Sunday, September 21, 2008

Why the Esquire Backlash?

I can't help it--I'm a sucker for gimmicks. And I believe most magazine readers are too. By definition, aren't all magazine covers gimmicky, from Vogue declaring its "Biggest Issue Ever" to i-D's customary wink photo (dating back to the 80s) and monthly theme (The Couples Issue, The Ice Cream Issue, The Tissue Issue)? So then why all the backlash to Esquire's 75th Anniversary E-Ink cover?

For the big milestone, Esquire worked with Cambridge, Mass.-based E Ink Corp to develop a 10-square-inch display on the cover that flashes "The 21st Century Begins Now" along with flashing images, much like a mini-Times Square. A two-page ad also features a 10-square-inch display with a car shifting colors on the inside cover. The E Ink cover is estimated to flash for more than six months. Amazon's Kindle reader also uses E Ink, but unlike Kindle, the magazine's display is not linked to a wireless network. The magazine cover is actually quite cool, as seen in the video below, taken from

According to an AP Report, Esquire was interested in E Ink more than 7 years ago, but the company said it was not ready for magazines. The biggest challenge, according to the magazine's Editor-in-chief David Granger, was fitting in the six batteries and two computer chips.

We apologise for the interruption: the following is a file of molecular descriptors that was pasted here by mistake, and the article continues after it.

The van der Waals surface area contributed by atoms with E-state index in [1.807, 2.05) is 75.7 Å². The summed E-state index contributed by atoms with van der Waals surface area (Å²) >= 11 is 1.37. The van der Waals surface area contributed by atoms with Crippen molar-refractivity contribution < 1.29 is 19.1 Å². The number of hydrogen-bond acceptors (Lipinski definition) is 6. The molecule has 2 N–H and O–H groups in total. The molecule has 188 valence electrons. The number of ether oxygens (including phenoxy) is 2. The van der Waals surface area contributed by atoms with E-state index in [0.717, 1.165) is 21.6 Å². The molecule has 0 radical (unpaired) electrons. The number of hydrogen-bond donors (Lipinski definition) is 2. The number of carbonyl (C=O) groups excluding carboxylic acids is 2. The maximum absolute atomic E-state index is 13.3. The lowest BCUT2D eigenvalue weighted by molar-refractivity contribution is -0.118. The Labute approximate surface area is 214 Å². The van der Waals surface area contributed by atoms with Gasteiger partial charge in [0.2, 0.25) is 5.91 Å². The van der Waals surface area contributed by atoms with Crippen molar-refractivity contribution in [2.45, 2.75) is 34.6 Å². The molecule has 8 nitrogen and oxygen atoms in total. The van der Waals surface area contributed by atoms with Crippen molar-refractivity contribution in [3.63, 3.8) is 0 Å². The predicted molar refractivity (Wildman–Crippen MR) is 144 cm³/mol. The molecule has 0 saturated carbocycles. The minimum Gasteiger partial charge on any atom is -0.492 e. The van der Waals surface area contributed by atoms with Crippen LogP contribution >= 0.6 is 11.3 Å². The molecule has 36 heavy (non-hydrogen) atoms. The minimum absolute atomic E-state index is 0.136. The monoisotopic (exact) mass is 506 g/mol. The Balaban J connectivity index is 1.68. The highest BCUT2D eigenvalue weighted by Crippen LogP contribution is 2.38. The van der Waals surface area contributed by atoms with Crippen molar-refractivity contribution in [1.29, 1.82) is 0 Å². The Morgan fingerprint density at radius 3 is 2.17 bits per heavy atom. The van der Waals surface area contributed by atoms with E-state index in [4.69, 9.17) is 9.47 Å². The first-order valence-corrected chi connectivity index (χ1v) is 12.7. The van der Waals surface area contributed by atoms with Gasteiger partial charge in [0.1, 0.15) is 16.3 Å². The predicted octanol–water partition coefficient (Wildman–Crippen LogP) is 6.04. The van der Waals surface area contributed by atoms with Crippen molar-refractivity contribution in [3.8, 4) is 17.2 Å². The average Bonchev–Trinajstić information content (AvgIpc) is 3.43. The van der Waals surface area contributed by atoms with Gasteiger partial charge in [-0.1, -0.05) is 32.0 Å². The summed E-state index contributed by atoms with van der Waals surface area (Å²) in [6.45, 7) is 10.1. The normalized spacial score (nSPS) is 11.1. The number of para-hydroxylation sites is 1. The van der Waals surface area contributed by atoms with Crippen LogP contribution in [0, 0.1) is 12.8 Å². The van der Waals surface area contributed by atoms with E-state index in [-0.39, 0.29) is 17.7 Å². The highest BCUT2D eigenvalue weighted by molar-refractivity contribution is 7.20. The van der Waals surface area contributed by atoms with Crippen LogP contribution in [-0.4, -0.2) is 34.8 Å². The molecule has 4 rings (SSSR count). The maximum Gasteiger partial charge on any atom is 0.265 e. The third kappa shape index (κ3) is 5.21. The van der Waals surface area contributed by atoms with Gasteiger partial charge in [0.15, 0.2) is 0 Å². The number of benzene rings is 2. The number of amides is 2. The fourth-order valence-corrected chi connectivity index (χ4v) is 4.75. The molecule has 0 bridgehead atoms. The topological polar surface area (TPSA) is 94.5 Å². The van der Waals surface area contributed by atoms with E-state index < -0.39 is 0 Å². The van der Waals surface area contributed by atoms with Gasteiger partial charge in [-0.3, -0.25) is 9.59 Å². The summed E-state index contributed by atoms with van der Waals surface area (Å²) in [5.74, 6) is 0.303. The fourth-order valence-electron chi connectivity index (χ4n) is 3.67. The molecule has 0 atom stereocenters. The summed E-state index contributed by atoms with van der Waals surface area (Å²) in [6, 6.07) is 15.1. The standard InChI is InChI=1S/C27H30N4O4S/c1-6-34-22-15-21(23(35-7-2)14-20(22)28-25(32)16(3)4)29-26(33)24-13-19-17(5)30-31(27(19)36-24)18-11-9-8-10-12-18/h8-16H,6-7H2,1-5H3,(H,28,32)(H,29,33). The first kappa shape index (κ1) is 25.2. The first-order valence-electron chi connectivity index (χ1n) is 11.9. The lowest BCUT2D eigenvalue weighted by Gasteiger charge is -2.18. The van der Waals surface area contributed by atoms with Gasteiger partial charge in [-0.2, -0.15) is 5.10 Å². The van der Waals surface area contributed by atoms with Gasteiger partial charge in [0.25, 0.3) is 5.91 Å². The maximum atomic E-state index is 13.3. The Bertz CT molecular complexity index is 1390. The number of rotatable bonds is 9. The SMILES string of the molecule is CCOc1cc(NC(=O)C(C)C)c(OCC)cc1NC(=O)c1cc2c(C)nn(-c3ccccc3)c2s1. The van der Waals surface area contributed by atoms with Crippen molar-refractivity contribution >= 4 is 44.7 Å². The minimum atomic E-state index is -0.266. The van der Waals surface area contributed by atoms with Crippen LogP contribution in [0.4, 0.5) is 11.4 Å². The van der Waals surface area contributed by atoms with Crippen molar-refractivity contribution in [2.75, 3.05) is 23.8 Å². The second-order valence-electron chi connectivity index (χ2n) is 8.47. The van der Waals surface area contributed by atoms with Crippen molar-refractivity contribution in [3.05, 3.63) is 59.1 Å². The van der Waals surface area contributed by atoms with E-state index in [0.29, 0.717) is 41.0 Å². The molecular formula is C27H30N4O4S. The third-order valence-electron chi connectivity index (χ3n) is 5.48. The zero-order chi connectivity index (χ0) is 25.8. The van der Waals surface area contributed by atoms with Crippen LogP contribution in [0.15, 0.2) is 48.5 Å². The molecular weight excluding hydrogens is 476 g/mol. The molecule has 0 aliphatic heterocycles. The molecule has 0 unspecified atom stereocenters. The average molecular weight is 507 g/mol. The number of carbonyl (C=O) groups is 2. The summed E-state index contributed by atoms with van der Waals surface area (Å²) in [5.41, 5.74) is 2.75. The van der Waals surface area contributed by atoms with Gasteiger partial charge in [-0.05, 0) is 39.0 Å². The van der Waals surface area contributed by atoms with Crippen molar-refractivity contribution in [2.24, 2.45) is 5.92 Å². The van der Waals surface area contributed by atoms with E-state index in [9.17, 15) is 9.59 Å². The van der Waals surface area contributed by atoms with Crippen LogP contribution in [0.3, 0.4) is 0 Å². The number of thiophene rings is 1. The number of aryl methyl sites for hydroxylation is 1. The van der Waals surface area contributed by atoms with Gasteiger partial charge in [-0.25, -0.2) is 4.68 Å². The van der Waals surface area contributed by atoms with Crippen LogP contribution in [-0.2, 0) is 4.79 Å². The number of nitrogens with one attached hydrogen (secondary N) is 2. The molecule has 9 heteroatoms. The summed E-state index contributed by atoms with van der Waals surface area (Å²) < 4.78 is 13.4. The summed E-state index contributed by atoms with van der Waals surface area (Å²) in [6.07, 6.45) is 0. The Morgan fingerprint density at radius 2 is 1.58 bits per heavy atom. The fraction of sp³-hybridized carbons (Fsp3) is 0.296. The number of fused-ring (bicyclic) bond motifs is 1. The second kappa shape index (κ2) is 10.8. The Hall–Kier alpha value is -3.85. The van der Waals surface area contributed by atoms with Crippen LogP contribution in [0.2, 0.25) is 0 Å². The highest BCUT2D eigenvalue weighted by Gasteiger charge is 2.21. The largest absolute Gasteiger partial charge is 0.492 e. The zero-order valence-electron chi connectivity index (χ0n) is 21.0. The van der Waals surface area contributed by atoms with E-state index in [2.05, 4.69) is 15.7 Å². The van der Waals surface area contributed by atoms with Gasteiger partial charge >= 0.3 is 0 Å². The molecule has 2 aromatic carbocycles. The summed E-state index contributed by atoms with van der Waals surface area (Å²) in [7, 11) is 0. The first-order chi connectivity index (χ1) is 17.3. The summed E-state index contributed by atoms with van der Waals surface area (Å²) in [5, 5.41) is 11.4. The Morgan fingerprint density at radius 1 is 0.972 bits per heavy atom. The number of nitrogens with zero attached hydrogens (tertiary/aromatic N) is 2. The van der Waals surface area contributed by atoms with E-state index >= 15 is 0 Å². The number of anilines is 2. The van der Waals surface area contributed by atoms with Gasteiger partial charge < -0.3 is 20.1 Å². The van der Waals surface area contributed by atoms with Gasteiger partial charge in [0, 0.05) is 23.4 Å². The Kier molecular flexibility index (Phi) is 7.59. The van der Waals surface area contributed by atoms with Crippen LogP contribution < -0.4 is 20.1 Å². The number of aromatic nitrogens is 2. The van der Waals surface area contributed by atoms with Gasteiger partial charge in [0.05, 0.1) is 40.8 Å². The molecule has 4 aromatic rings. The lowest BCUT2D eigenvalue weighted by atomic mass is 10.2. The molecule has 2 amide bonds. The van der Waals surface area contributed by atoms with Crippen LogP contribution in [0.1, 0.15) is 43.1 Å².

Magazine aficionados, though, are quick to point out that Esquire's cover is more publicity stunt than wave of the future, but who cares? The magazine industry needs publicity now more than ever to keep itself relevant. According to Granger, this issue had more ad pages than any other issue in the last 11 years that he's been editor, so I'd say its a great way to celebrate the history of one America's longest lasting magazines. In the AP article, Granger said he had high hopes for the use of E Ink.
Granger predicted that Esquire will someday include e-paper displays linked to a cellular network or radio frequency, which will allow the magazine to add updates to stories during the month an issue is on sale.

"It could be a year away, it could be three years away, but it will happen soon," Granger said.

E Ink has an exclusive agreement with Hearst through June. Granger said he hopes to use an electronic paper display again in the magazine during the first half of 2009.

I don't think this will change magazines forever the way Granger predicted, and I don't believe many magazines will pick up on this technology, but it is definitely cool to look at. I went the day after it hit newsstands to buy an issue of the sure-to-be collector's item to find it already sold out. The gimmick must be working. Yesterday during another casual magazine perusing, I found a normal, non-E Ink cover for the issue, but didn't buy it. I think I will purchase it next time, though, because I believe meaningful content must lie behind this magazine's clever gimmick.

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